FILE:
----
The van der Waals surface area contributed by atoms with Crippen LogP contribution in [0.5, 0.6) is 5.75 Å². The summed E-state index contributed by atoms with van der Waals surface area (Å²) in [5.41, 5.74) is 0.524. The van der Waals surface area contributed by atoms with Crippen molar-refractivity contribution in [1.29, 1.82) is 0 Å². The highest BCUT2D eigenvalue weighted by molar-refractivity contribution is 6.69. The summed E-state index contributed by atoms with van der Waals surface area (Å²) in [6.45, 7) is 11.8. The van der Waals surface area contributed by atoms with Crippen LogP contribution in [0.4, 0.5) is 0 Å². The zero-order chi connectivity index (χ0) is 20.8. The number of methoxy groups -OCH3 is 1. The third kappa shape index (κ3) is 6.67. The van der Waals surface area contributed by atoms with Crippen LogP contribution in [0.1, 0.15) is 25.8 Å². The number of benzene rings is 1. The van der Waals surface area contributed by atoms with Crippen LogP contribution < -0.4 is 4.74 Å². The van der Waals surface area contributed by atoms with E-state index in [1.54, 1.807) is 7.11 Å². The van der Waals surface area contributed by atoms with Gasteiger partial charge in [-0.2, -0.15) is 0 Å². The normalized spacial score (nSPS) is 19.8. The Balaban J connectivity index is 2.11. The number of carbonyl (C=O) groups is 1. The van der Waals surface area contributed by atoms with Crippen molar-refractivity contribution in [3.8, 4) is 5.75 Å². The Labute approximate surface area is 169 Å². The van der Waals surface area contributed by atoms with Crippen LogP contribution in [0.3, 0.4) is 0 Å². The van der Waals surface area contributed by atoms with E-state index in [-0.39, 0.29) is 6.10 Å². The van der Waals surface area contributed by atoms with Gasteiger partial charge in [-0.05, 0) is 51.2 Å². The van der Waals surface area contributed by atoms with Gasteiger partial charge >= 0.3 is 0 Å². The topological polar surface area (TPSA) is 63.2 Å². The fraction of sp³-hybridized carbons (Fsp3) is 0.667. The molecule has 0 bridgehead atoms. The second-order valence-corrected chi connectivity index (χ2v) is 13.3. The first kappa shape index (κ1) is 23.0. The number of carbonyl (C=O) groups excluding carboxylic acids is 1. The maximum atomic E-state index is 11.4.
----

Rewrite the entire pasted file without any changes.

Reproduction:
The van der Waals surface area contributed by atoms with Crippen LogP contribution in [0.5, 0.6) is 5.75 Å². The summed E-state index contributed by atoms with van der Waals surface area (Å²) in [5.41, 5.74) is 0.524. The van der Waals surface area contributed by atoms with Crippen molar-refractivity contribution in [1.29, 1.82) is 0 Å². The highest BCUT2D eigenvalue weighted by molar-refractivity contribution is 6.69. The summed E-state index contributed by atoms with van der Waals surface area (Å²) in [6.45, 7) is 11.8. The van der Waals surface area contributed by atoms with Crippen LogP contribution in [0.4, 0.5) is 0 Å². The zero-order chi connectivity index (χ0) is 20.8. The number of methoxy groups -OCH3 is 1. The third kappa shape index (κ3) is 6.67. The van der Waals surface area contributed by atoms with Crippen LogP contribution in [0.1, 0.15) is 25.8 Å². The number of benzene rings is 1. The van der Waals surface area contributed by atoms with Crippen LogP contribution < -0.4 is 4.74 Å². The van der Waals surface area contributed by atoms with E-state index in [1.54, 1.807) is 7.11 Å². The van der Waals surface area contributed by atoms with Gasteiger partial charge in [-0.2, -0.15) is 0 Å². The normalized spacial score (nSPS) is 19.8. The Balaban J connectivity index is 2.11. The number of carbonyl (C=O) groups is 1. The van der Waals surface area contributed by atoms with Crippen molar-refractivity contribution in [3.8, 4) is 5.75 Å². The Labute approximate surface area is 169 Å². The van der Waals surface area contributed by atoms with Crippen LogP contribution in [0.3, 0.4) is 0 Å². The van der Waals surface area contributed by atoms with E-state index in [-0.39, 0.29) is 6.10 Å². The van der Waals surface area contributed by atoms with Gasteiger partial charge in [-0.05, 0) is 51.2 Å². The van der Waals surface area contributed by atoms with Gasteiger partial charge >= 0.3 is 0 Å². The topological polar surface area (TPSA) is 63.2 Å². The fraction of sp³-hybridized carbons (Fsp3) is 0.667. The molecule has 0 bridgehead atoms. The second-order valence-corrected chi connectivity index (χ2v) is 13.3. The first kappa shape index (κ1) is 23.0. The number of carbonyl (C=O) groups excluding carboxylic acids is 1. The maximum atomic E-state index is 11.4.